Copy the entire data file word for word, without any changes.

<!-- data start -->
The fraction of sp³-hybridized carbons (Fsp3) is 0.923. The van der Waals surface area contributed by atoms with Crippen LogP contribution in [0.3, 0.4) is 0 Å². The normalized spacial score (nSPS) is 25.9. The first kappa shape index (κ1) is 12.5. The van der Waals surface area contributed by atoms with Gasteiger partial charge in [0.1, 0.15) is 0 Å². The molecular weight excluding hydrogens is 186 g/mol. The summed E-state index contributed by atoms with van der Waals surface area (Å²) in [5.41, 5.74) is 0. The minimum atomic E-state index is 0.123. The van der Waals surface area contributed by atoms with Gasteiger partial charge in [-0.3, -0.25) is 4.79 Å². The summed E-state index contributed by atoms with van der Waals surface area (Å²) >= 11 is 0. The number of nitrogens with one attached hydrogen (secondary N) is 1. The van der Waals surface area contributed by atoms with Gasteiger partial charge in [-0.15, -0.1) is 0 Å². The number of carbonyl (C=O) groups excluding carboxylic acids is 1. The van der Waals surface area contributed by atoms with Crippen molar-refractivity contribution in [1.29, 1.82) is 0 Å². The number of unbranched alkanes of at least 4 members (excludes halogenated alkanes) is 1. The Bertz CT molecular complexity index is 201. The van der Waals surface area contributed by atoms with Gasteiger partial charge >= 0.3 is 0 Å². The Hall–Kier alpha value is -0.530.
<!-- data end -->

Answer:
The fraction of sp³-hybridized carbons (Fsp3) is 0.923. The van der Waals surface area contributed by atoms with Crippen LogP contribution in [0.3, 0.4) is 0 Å². The normalized spacial score (nSPS) is 25.9. The first kappa shape index (κ1) is 12.5. The van der Waals surface area contributed by atoms with Gasteiger partial charge in [0.1, 0.15) is 0 Å². The molecular weight excluding hydrogens is 186 g/mol. The summed E-state index contributed by atoms with van der Waals surface area (Å²) in [5.41, 5.74) is 0. The minimum atomic E-state index is 0.123. The van der Waals surface area contributed by atoms with Gasteiger partial charge in [-0.3, -0.25) is 4.79 Å². The summed E-state index contributed by atoms with van der Waals surface area (Å²) >= 11 is 0. The number of nitrogens with one attached hydrogen (secondary N) is 1. The van der Waals surface area contributed by atoms with Gasteiger partial charge in [-0.15, -0.1) is 0 Å². The number of carbonyl (C=O) groups excluding carboxylic acids is 1. The van der Waals surface area contributed by atoms with Crippen molar-refractivity contribution in [1.29, 1.82) is 0 Å². The number of unbranched alkanes of at least 4 members (excludes halogenated alkanes) is 1. The Bertz CT molecular complexity index is 201. The van der Waals surface area contributed by atoms with Gasteiger partial charge >= 0.3 is 0 Å². The Hall–Kier alpha value is -0.530.